US 4963044 A
A keyboard layout which has the letters, the numbers 0 to 9, and the punctuation marks disposed within four horizontal rows. The letters are disposed on first and second contiguous rows in alphabetical order from left to right with respect to all other letters on each of said rows. The numbers 0 to 9 are disposed on a third row, and the punctuation marks are disposed on the fourth row.
1. In a keyboard layout having non-shift and shift modes, the improvement which consists of disposing (i) the letters, (ii) the numbers 0 to 9, and (iii) the punctuation marks within a total of four horizontal rows, the letters being disposed on first and second contiguous rows in alphabetical order from left to right with respect to all other letters on each of said rows, the numbers 0 to 9 being disposed on a third of said four rows, and the punctuation marks being disposed on a fourth of said four rows.
2. A keyboard layout according to claim 1 in which miscellaneous printing symbols are distributed between (i) the row of said four rows carrying said numbers for activation in the shift mode and (ii) on the row of said four rows carrying said punctuation marks.
3. A keyboard layout according to claim 1 in which said first and second of said four rows are interposed between said third and fourth of said four rows.
4. A keyboard layout according to claim 3 in which the letters A through M are disposed on said first of said four rows and the letters N through Z are disposed on said second of said four rows.
This invention pertains to a full size typewriter type keyboard layout designed for use by the non-skilled typist.
In computer keyboards, there are keys added for specific computer functions, that is, functions other than the entry of letters, numbers, punctuation marks and symbols found on the standard typewriter keyboard. Each manufacturer has differently arranged keys for the computer functions; the basic typewriter keyboards generally, however, are the same for all.
The common typewriter keyboard layout has a haphazard letter arrangement. Punctuation marks, sharing the same typewriter keys with numbers and symbols, are disposed in three different rows. This layout has been in use for over 100 years, with little or no change. This arrangement was deliberate in order to slow down the typist and avoid the jams common with the early typewriters. It requires long periods of constant typing, however, without looking at the keyboard, to develop speed and accuracy and even short periods of non-use can significantly diminish the acquired skill. The common keyboard layout is frustrating, timeconsuming, and prone to errors. It is, for example, eyestraining and tiring to continually scan the keyboard to locate each correct key to strike. The average non-skilled typist does not have the time, or may not have any reason, to acquire a skill not continuously used and which quickly deteriorates unless frequently used.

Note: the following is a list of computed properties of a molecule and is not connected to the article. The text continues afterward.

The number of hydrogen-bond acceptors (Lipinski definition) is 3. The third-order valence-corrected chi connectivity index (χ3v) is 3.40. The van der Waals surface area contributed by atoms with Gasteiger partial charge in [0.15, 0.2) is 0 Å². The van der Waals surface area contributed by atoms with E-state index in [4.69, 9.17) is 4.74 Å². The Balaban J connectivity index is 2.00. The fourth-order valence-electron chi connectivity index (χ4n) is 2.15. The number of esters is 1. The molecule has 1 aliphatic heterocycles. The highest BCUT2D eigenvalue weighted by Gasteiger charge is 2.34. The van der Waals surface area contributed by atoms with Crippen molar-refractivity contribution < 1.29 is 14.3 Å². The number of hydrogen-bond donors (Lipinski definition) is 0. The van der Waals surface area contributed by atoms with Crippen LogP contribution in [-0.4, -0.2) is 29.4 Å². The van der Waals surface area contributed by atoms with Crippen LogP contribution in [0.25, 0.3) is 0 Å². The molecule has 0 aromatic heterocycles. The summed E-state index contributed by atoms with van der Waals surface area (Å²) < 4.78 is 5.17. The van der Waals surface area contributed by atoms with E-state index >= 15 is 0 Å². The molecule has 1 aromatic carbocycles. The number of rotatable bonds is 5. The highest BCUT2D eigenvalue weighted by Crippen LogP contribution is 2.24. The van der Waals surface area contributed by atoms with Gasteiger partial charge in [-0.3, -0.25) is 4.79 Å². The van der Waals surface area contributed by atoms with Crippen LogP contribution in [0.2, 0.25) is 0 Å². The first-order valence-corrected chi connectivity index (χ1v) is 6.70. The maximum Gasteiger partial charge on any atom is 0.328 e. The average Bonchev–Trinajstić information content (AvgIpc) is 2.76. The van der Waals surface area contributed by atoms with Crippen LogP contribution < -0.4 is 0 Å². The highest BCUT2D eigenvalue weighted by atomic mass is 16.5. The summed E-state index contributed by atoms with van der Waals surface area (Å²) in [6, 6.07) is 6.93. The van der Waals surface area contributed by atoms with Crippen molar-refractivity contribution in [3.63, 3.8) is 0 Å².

The advent of the computer, used by millions of people in all business and personal endeavors, and by millions of students, has created many non-skilled typists who must use the keyboard tied to the computer.
U.S. Pat. No. 3,920,979 to Kilbey et al. shows an electronic check writer.
U.S. Pat. No. 4,180,337 to Otey et al. shows a keyboard in which letters serve a double purpose for numbers, with emphasis on keys representing vowels.
U.S. Pat. No. 4,358,278 to Goldfarb shows a special purpose machine called learning and matching apparatus and method.
U.S. Pat. No. 4,411,628 to Laughon et al. shows an electronic learning aid with picture book, held in one hand.
U.S. Pat. No. 4,555,193 to Stone discloses a keyboard with color coding, apparently used to obtain desired beverage from a dispenser.
U.S. Pat. No. 4,615,629 to Power shows a small portable elongated keyboard of 14 rows to be held in one hand for operation by the other hand for input into computer devices.
German Patent No. 25 17,555 discloses an office machine with the keyboard divided into letters on left side and numbers on right side.
FIG. 1 is a top plan view of the keyboard according to the invention.
The present invention pertains to a practical and useful keyboard layout designed for the non-skilled typist, who must look at the keyboard when typing. All 26 letters are arranged in alphabetical order and in only two rows, simplifying the rapid selection of the correct key to facilitate entry of information faster and with greater accuracy. Because the letter order of the alphabet is never forgotten, the location of each letter is always known. The letter order of the alphabet thus is as old as the written language and well-known to everyone who can read and write. In a keyboard where all the letters are in alphabetical order, there is no time lost searching for the correct key to strike, since its location is always known, provided the letters are not in many rows. Fewer lines make for quick and accurate selection of what we look for. Therefor, it is important for all the letters to be in as few rows as possible.
All punctuation marks are disposed in just one row, again for quick selection of the correct key.
Punctuation marks should not share the same keys with numbers and symbols. All the punctuation marks are concentrated in just one row for rapid and accurate selection.
Numbers in numerical order also are in one row, with miscellaneous printing symbols in upper case (or shift mode). This is the logical layout for the non-skilled typist because time is not lost searching the keyboard. This layout is always remembered and does not require use to retain efficiency. Typing becomes simple and easy for the average non-skilled person.